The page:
When President Obama announced that U.S. Navy SEALs had raided an Al Qaeda compound in Pakistan and killed Osama bin Laden, the political valence was too intimidating even for conspiracy theorists. Some of Obama's far-gone detractors did ask if the whole thing was faked—there was no body to establish proof of death, after all—but no less a far-right figure than Michele Bachmann came forward, along with many other members of Congress, to vouchsafe Obama's version of events.
On the Hill, Republican leaders had to content themselves with congratulating Obama—and the Bush administration, too!—on the success of the operation. And as time went on, other conservatives became comfortable couch commandos, spinning away an achievement that had eluded their preferred political leaders for years as a nothing burger—an obvious call that Obama had successfully sold as an act of daring leadership.
No such restraints are encumbering conservatives today, as they process the news that U.S. Special Forces working with the FBI in Libya captured Ahmed Abu Khattala, a ringleader of the September 11, 2012, attacks on an American consulate in Benghazi. The reaction underscores the extent to which the institutional right has always seen and treated Benghazi as an exclusively political weapon.
No sooner had the news hit the wires than Republican operatives and Fox News talking heads began spitballing and rolling out conjecture to shrink the development until it could be easily shoehorned into the diffuse firmament of Benghazi conspiracy theories.
While it's great to see they caught the Benghazi suspect, it's important to remember, he wasn't really hiding: http://t.co/78n3IP2aOA— Rory Cooper (@rorycooper) June 17, 2014
The Fox hosts who had the good fortune of being on air when the news broke quickly cited similar, earlier reports that the fragile political environment in Libya had effectively shielded Khattala from law enforcement to suggest that the Obama administration had timed the capture to extract maximum political benefit—particularly to bolster Hillary Clinton's proto-presidential candidacy while she's on book tour.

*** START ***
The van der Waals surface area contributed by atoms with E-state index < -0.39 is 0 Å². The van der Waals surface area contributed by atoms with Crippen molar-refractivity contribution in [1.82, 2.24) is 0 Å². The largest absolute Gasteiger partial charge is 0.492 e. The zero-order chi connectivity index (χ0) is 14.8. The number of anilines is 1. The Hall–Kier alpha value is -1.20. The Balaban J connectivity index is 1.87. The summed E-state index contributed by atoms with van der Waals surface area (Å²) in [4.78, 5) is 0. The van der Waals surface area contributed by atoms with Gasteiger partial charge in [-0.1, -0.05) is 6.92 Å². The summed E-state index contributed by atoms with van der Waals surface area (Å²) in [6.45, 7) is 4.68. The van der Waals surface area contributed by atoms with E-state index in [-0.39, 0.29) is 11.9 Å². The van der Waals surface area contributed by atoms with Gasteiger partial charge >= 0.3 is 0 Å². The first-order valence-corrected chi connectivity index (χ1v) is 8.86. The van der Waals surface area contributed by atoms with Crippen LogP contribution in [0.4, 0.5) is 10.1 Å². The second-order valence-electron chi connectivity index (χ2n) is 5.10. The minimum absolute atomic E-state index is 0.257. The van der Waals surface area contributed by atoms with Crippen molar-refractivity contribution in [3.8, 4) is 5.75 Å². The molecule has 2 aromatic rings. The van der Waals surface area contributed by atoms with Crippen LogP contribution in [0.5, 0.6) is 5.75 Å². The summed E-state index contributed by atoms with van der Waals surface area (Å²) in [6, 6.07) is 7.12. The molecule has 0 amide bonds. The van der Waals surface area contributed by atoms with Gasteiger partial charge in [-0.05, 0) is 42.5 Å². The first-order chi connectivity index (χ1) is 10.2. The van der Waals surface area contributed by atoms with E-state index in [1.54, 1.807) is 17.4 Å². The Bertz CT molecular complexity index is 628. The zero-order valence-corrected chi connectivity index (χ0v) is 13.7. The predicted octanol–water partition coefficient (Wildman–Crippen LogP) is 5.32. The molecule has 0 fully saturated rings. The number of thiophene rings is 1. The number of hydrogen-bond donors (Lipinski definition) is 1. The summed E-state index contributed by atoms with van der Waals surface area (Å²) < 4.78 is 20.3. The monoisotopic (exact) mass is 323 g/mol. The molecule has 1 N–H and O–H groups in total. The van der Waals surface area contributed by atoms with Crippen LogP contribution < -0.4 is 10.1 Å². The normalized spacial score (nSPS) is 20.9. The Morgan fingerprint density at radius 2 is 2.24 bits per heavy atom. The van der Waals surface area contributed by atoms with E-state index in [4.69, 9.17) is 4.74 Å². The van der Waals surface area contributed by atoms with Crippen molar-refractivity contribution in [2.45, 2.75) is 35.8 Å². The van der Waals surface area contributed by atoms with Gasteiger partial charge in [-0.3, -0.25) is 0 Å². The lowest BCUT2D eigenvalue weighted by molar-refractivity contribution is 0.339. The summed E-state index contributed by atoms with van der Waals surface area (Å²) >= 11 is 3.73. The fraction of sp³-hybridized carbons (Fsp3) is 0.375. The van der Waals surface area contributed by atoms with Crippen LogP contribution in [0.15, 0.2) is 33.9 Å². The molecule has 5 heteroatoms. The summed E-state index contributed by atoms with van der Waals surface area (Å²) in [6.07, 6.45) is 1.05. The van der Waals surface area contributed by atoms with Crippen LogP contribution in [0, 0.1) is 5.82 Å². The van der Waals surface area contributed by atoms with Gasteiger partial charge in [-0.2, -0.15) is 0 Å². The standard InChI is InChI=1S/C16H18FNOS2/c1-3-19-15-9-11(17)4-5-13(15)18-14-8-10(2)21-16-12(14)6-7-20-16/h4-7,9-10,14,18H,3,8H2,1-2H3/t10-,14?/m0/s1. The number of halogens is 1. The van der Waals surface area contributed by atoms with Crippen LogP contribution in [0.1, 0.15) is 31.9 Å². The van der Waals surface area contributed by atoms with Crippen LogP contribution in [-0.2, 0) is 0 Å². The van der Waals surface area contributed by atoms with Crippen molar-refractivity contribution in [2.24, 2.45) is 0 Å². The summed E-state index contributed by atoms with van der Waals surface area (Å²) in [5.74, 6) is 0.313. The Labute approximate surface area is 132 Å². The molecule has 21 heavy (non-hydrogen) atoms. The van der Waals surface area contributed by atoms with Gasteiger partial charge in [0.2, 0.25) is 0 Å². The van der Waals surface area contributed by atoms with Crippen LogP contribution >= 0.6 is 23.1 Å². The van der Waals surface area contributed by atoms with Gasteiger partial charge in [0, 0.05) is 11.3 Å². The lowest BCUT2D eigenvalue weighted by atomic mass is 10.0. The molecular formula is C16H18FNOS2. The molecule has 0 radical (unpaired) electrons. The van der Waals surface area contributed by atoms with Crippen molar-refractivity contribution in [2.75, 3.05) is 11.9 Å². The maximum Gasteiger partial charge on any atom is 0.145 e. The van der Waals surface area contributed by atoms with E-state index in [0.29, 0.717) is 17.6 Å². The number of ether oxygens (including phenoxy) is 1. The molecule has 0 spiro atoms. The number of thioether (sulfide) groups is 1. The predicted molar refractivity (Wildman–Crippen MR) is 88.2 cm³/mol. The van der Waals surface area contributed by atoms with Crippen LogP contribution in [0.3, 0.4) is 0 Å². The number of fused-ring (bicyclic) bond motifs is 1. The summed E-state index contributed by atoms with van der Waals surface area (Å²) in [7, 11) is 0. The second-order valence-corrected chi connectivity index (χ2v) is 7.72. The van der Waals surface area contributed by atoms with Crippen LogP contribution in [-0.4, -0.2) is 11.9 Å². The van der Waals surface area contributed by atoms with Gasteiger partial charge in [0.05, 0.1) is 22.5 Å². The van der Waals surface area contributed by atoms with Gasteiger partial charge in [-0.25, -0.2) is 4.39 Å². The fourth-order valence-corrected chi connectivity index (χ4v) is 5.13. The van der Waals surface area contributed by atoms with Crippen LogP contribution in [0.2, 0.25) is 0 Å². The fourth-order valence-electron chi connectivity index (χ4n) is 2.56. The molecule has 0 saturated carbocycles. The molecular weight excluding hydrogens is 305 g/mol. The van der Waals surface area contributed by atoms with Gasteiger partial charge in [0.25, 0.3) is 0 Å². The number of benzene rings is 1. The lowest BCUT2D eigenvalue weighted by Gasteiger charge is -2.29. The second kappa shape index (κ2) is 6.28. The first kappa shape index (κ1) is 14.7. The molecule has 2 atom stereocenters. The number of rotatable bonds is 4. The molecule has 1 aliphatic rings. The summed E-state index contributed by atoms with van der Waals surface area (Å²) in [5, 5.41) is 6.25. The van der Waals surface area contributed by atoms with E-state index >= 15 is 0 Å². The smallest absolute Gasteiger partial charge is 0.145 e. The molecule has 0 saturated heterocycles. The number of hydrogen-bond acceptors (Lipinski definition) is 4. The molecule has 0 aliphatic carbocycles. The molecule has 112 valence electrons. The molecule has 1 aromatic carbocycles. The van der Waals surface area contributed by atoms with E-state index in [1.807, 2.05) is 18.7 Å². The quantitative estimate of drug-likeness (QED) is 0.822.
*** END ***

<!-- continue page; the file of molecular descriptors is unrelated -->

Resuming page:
It seemingly did not occur to any of them that the combination of claims amounts at best to a diminishment of the operation itself and at worst to an insinuation that the military and FBI were party to the conspiracy. But with Occam's razor buried deeply beneath an avalanche of nonsense, the theory spread.
Glad we nabbed a #Benghazi suspect, but the timing is questionable. Did they let him wander, waiting for the perfect political opportunity?— Joe Walsh (@WalshFreedom) June 17, 2014
To the hosts of "Outnumbered," all of this further underscored the need for the House Select Committee on Benghazi to compel Clinton's testimony. Why? It's hard to say. Presumably to expose her role in delaying Khattala's apprehension.
After an hour of watching this all unfold, I was ultimately struck by the banality of the conjecture. After all, Barack Obama will be president for the entirety of Hillary Clinton's presidential campaign. Who's to say the two of them aren't allowing all of the Benghazi ringleaders to walk free on purpose, so they can tee up a series of faux-heroic operations to capture all of them, each timed to bolster her candidacy at pivotal moments?
I'm not a lawyer, man, but I don't see how we foil a plot like that without impeachment.
Brian Beutler is a senior editor at The New Republic.